There are very few NHS news articles so far today after yesterday’s glut. News is concentrating on the year’s anniversary of the Con-Dem coalition. There are articles suggesting that Nick Clegg is going to be more forceful in defending the NHS following the Liberal-Democrats abysmal election results last week.
- Conservative election poster 2010
A few recent news articles concerning the UK’s Conservative and Liberal-Democrat coalition government – the ConDem’s – brutal attack on the National Health Service.
There is no better story in political journalism than a row between the two coalition partners. Flare-ups and fallings-out make delightful copy: they offer the distant, delicious prospect of name-calling, resignations, even the possible collapse of the government and a general election. Andrew Lansley’s health bill – and the pause in proceeding with it – is being seen through this prism. But it isn’t the only way of viewing events, let alone the best one.
After all, the Liberal Democrats originally backed the bill. The coalition agreement referred specifically to GPs commissioning care for patients – the bedrock of the health secretary’s plans. These are enshrined in the bill, and not one Lib Dem MP voted against the bill at its second reading. Paul Burstow, a fully fledged health minister, played his part in backing the bill. Nick Clegg himself signed the white paper that presaged it.
In opposition, he said: “I think breaking up the NHS is exactly what you need to do to make it a more responsive service”, and indicated that replacing it with a social insurance system shouldn’t be ruled out. The Orange Book – which contained essays from senior figures often seen as being on the party’s left, such Vince Cable and Steve Webb – said that “the NHS is failing to deliver a health service that meets the needs and expectations of today’s population”.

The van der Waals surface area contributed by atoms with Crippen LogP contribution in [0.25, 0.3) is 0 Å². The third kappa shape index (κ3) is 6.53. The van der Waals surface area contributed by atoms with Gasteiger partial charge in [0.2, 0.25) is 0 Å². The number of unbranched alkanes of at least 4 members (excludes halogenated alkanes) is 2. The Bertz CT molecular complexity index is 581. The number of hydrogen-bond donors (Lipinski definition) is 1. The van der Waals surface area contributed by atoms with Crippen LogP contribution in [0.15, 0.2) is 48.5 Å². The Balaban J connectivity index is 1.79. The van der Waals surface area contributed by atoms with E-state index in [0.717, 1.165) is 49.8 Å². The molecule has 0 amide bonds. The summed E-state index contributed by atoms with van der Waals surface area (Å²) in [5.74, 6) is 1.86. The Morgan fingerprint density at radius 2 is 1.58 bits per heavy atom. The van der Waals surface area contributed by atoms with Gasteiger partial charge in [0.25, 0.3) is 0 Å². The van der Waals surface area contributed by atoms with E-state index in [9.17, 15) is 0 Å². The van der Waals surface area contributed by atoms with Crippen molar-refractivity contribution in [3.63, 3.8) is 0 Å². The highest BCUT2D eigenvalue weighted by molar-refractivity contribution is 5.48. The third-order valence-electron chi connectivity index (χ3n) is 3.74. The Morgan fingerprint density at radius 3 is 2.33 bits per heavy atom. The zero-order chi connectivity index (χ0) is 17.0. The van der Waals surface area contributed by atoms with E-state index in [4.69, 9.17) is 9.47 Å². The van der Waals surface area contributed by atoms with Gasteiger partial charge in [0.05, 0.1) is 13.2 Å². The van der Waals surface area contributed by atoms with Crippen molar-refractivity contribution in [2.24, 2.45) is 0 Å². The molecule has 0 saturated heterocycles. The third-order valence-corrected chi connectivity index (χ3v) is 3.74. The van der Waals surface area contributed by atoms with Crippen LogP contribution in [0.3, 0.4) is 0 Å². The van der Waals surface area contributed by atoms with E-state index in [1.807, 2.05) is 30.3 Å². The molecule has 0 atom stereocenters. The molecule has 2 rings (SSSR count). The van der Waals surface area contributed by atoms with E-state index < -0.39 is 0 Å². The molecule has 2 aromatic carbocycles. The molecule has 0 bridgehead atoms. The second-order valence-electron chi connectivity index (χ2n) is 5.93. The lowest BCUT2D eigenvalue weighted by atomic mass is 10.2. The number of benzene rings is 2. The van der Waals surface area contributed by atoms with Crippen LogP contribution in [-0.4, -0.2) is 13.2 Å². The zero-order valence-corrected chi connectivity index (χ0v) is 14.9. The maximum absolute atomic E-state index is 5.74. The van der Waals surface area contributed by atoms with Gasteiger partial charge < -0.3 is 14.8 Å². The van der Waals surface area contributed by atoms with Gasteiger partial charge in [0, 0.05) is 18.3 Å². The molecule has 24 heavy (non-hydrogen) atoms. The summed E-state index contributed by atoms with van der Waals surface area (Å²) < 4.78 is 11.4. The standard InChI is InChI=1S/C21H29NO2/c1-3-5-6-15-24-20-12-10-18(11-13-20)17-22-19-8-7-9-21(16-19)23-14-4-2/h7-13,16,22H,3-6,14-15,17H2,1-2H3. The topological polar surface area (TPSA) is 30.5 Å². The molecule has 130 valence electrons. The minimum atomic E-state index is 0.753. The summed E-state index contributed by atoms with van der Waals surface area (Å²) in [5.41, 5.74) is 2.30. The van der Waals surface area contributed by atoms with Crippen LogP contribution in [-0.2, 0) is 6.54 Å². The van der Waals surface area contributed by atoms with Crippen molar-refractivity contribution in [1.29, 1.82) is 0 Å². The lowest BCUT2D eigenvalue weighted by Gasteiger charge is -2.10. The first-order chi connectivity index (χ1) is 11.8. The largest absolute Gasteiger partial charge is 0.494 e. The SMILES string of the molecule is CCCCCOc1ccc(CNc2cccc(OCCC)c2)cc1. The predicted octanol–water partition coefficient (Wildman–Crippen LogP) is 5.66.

Anti-cuts campaigners who have closed scores of high street stores with a string of direct action demonstrations are launching a new campaign against the government’s proposed shakeup of the NHS.
Hundreds of activists dressed as doctors and nurses are planning to occupy banks around the country on 28 May, transforming them into mocked-up hospitals, GPs’ surgeries and operating theatres.
The campaign – described as the “emergency operation” – is being organised by UK Uncut and aims to highlight the banks’ role in the financial crisis and the impact of the government’s NHS plans on patient care.
“The banks are back paying lavish bonuses and raking in billions in profit, yet the government tells us there is no alternative to unprecedented public sector cuts,” a UK Uncut supporter, who gave his name as Jack Davies, said.
The day of action, which activists hope will close down scores of high street banks across the UK, is the first major protest UK Uncut has called since 145 of its supporters were arrested for occupying the Fortnum & Mason food store during the TUC’s anti-cuts rally in March.